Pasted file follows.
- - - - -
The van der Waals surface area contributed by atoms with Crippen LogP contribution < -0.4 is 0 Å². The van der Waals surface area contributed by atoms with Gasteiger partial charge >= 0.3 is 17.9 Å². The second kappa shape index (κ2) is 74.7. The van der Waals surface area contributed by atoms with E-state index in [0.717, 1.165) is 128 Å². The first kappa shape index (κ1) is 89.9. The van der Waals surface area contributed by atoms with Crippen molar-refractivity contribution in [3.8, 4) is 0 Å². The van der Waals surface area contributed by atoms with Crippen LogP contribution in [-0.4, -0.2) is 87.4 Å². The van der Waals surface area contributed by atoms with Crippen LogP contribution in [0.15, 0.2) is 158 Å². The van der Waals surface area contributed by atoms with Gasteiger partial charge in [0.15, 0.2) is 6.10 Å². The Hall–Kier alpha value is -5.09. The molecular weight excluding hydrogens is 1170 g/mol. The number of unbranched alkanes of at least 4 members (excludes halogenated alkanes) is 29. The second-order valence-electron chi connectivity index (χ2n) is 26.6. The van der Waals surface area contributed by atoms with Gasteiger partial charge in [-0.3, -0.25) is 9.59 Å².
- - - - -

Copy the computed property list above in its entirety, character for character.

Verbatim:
The van der Waals surface area contributed by atoms with Crippen LogP contribution < -0.4 is 0 Å². The van der Waals surface area contributed by atoms with Gasteiger partial charge >= 0.3 is 17.9 Å². The second kappa shape index (κ2) is 74.7. The van der Waals surface area contributed by atoms with E-state index in [0.717, 1.165) is 128 Å². The first kappa shape index (κ1) is 89.9. The van der Waals surface area contributed by atoms with Crippen molar-refractivity contribution in [3.8, 4) is 0 Å². The van der Waals surface area contributed by atoms with Crippen LogP contribution in [-0.4, -0.2) is 87.4 Å². The van der Waals surface area contributed by atoms with Crippen LogP contribution in [0.15, 0.2) is 158 Å². The van der Waals surface area contributed by atoms with Gasteiger partial charge in [0.15, 0.2) is 6.10 Å². The Hall–Kier alpha value is -5.09. The molecular weight excluding hydrogens is 1170 g/mol. The number of unbranched alkanes of at least 4 members (excludes halogenated alkanes) is 29. The second-order valence-electron chi connectivity index (χ2n) is 26.6. The van der Waals surface area contributed by atoms with Gasteiger partial charge in [-0.3, -0.25) is 9.59 Å².